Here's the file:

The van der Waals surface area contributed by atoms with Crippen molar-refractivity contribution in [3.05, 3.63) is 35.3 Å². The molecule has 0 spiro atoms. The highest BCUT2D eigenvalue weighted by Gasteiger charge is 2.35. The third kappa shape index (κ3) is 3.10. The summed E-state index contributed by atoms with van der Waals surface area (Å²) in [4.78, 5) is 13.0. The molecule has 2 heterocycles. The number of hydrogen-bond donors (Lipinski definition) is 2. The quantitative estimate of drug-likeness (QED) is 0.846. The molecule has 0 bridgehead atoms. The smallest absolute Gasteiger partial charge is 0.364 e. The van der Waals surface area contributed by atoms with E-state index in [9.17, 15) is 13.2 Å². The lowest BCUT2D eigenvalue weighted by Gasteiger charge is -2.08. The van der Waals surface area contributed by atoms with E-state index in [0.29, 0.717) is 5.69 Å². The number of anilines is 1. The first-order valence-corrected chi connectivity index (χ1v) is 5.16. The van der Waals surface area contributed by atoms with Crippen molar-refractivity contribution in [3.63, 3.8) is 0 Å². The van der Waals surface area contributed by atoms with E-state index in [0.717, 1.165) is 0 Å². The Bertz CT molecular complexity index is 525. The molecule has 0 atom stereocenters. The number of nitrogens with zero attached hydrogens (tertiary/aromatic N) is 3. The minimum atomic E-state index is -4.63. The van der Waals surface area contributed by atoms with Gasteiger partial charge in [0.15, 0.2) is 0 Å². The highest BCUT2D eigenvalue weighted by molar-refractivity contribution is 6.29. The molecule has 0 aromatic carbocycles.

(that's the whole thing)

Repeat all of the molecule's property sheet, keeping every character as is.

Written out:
The van der Waals surface area contributed by atoms with Crippen molar-refractivity contribution in [3.05, 3.63) is 35.3 Å². The molecule has 0 spiro atoms. The highest BCUT2D eigenvalue weighted by Gasteiger charge is 2.35. The third kappa shape index (κ3) is 3.10. The summed E-state index contributed by atoms with van der Waals surface area (Å²) in [4.78, 5) is 13.0. The molecule has 2 heterocycles. The number of hydrogen-bond donors (Lipinski definition) is 2. The quantitative estimate of drug-likeness (QED) is 0.846. The molecule has 0 bridgehead atoms. The smallest absolute Gasteiger partial charge is 0.364 e. The van der Waals surface area contributed by atoms with E-state index in [9.17, 15) is 13.2 Å². The lowest BCUT2D eigenvalue weighted by Gasteiger charge is -2.08. The van der Waals surface area contributed by atoms with E-state index in [0.29, 0.717) is 5.69 Å². The number of anilines is 1. The first-order valence-corrected chi connectivity index (χ1v) is 5.16. The van der Waals surface area contributed by atoms with Crippen molar-refractivity contribution in [3.63, 3.8) is 0 Å². The van der Waals surface area contributed by atoms with E-state index in [0.717, 1.165) is 0 Å². The Bertz CT molecular complexity index is 525. The molecule has 0 atom stereocenters. The number of nitrogens with zero attached hydrogens (tertiary/aromatic N) is 3. The minimum atomic E-state index is -4.63. The van der Waals surface area contributed by atoms with Gasteiger partial charge in [0.15, 0.2) is 0 Å². The highest BCUT2D eigenvalue weighted by molar-refractivity contribution is 6.29. The molecule has 0 aromatic carbocycles.